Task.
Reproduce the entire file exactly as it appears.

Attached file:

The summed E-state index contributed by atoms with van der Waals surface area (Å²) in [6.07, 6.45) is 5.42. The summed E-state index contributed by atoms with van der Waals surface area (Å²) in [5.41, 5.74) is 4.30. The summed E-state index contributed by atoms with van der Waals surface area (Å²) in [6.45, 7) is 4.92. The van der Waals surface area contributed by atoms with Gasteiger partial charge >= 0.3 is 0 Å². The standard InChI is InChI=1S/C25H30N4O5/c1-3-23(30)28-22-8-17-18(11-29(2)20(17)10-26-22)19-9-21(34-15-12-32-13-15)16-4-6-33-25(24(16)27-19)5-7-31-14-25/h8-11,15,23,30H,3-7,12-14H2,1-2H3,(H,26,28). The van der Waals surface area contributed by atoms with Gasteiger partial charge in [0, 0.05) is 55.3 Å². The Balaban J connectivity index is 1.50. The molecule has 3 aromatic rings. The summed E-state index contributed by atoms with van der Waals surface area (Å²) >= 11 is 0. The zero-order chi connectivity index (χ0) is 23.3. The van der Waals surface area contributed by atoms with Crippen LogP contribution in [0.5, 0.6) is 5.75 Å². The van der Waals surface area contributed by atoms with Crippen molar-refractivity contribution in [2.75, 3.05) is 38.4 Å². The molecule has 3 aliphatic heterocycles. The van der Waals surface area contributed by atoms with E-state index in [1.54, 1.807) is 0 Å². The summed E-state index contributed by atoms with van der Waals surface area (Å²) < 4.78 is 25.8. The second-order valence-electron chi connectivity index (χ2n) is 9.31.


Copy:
The summed E-state index contributed by atoms with van der Waals surface area (Å²) in [6.07, 6.45) is 5.42. The summed E-state index contributed by atoms with van der Waals surface area (Å²) in [5.41, 5.74) is 4.30. The summed E-state index contributed by atoms with van der Waals surface area (Å²) in [6.45, 7) is 4.92. The van der Waals surface area contributed by atoms with Gasteiger partial charge >= 0.3 is 0 Å². The standard InChI is InChI=1S/C25H30N4O5/c1-3-23(30)28-22-8-17-18(11-29(2)20(17)10-26-22)19-9-21(34-15-12-32-13-15)16-4-6-33-25(24(16)27-19)5-7-31-14-25/h8-11,15,23,30H,3-7,12-14H2,1-2H3,(H,26,28). The van der Waals surface area contributed by atoms with Gasteiger partial charge in [0, 0.05) is 55.3 Å². The Balaban J connectivity index is 1.50. The molecule has 3 aromatic rings. The summed E-state index contributed by atoms with van der Waals surface area (Å²) >= 11 is 0. The zero-order chi connectivity index (χ0) is 23.3. The van der Waals surface area contributed by atoms with Crippen LogP contribution in [0.5, 0.6) is 5.75 Å². The van der Waals surface area contributed by atoms with Crippen molar-refractivity contribution in [2.75, 3.05) is 38.4 Å². The molecule has 3 aliphatic heterocycles. The van der Waals surface area contributed by atoms with E-state index in [1.54, 1.807) is 0 Å². The summed E-state index contributed by atoms with van der Waals surface area (Å²) < 4.78 is 25.8. The second-order valence-electron chi connectivity index (χ2n) is 9.31.